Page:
So glad that many of you enjoyed last Sunday’s post about scale. I’m going to continue the subject this Sunday, but in the meantime, I want to give you an update about the unique Benjamin Moore paint palettes I’m working on. I’m tho ekthited about this project, I just can’t tell you!
In case you are just tuning in… The paint palettes are the next phase of the Laurel Home Essential Paint Color Collection which was released last May. There are many nice words said about it on the page, but here are a couple I recently received:
I can’t thank you enough for all of the HOURS of hard work you put into your “Laurel Home Paint Color Collection”. I bought it just as I had painters coming in to paint my living room and kitchen.
My kitchen wall runs into the back wall of my dining room and I wanted color in the kitchen so it had to work with my dining room and living room walls which run into each other.
I chose Saybrook Sage for my kitchen and back dining room wall and Niveous for the remaining D.R. and L.R. walls. They look beautiful together. The green undertone in the Niveous works beautifully with the Saybrook Sage. I chose white dove for the trim and doors. THANK YOU! I love, love your colors.
Julie – July 3, 2016 – 12:43 AM
Thanks for the great offer Laurel. I love my Rolodex and paint guide. There is so much available to the public at retail that I had NO CLUE about, especially regarding furniture. I though I was forever going to be stuck in the Lamps Plus, Pottery Barn, RH rut. These tools you have worked so hard on are a super value and I think all your readers should buy them!!
Karen – July 28, 2016
I echo others who say yours is the one blog we never miss. Your Essential Paint Collection is spectacular and a wonderful investment. Thank you, thank you, Laurel.
Jane – July 29, 2016
The paint palette collection is going to be released on November 2nd.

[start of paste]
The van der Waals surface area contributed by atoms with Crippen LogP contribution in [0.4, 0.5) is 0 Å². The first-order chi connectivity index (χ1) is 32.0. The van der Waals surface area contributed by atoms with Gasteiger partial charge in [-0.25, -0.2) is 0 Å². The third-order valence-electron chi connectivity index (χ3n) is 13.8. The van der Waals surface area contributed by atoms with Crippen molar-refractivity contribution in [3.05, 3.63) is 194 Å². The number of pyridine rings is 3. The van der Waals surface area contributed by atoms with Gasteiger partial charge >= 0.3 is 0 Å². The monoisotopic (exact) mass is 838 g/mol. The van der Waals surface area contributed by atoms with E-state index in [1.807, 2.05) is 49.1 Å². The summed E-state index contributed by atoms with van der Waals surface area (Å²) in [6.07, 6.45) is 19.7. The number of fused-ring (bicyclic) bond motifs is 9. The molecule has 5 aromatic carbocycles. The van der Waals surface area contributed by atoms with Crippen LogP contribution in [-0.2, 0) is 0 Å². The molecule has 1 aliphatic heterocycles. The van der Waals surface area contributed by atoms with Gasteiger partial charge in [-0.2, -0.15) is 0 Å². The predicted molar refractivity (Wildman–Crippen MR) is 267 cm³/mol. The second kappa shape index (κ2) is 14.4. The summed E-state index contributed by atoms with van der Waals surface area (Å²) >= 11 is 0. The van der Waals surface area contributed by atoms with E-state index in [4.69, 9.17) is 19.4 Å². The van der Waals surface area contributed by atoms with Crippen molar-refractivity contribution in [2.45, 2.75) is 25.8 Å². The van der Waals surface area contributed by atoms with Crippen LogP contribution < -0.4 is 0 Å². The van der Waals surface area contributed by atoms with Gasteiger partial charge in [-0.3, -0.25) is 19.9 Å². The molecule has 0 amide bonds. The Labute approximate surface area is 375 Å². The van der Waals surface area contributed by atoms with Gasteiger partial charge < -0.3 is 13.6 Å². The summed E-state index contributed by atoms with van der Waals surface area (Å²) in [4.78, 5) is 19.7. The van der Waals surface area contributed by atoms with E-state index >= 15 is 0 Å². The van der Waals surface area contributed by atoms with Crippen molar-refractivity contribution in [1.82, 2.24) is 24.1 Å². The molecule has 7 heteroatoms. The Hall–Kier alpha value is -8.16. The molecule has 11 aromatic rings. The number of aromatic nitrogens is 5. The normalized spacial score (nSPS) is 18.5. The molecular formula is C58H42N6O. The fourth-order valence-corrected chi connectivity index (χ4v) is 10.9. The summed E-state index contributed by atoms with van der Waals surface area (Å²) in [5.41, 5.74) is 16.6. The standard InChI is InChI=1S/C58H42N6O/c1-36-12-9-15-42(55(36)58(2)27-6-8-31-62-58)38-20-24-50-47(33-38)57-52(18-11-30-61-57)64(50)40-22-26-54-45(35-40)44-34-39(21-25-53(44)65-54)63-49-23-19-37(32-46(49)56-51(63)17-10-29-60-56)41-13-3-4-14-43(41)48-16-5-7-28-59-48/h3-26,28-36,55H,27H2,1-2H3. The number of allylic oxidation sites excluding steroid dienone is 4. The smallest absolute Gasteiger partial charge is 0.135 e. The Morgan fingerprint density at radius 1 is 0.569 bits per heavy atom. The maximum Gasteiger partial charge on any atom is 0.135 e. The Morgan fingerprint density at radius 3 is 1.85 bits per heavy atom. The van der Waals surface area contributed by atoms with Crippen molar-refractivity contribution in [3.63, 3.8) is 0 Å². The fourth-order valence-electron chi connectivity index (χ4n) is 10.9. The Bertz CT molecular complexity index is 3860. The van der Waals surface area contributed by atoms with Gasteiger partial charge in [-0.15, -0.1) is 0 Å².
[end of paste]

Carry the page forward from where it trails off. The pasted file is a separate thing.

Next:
There, it is written in stone. (barring a God forbid-disaster). Deadlines are the only way I get anything done.
here’s what is behind the mood board idea for the paint palettes:
- Each board will have a wall color and then possible alternates from the paint collection.
- There will be the actual palette of colors that one can use in the home and how and where.
- In most cases, there will be examples of other rooms from other boards that go together to make for a coordinated home– and a super palette (consisting of more than one palette)
- While the colors are paint, the colors may not necessarily be a wall color. A color could be in art, a painted piece of furniture, fabric or an accessory.
- Most of the furnishings on the boards will be shop-able, meaning there will be a link to a source that sells it. (at least at the time of publishing)
We will delve further into possible trim/ceiling colors and wood floor finishes to coordinate.
Next, I want to share some of the boards that I’ve been working on.
They are not 100% complete but some are more than others.
This was the first board I made. The finished boards will have numbers next to the pieces that correspond with the links of where one can purchase the furniture. These are sources that are reputable. If you are working with a designer, it’s not meant as a way to “shop” your designer. Of course, you know that, but I realize that it’s a sensitive subject amongst many of my colleagues.
Another early board of a (duh) dining room. Don’t ask me how I got the chandelier to do that. Please notice how this room goes with the first room. They could be in the same home. Therefore, the palettes will be able to co-mingle with other palettes. No worries, I will spell that out.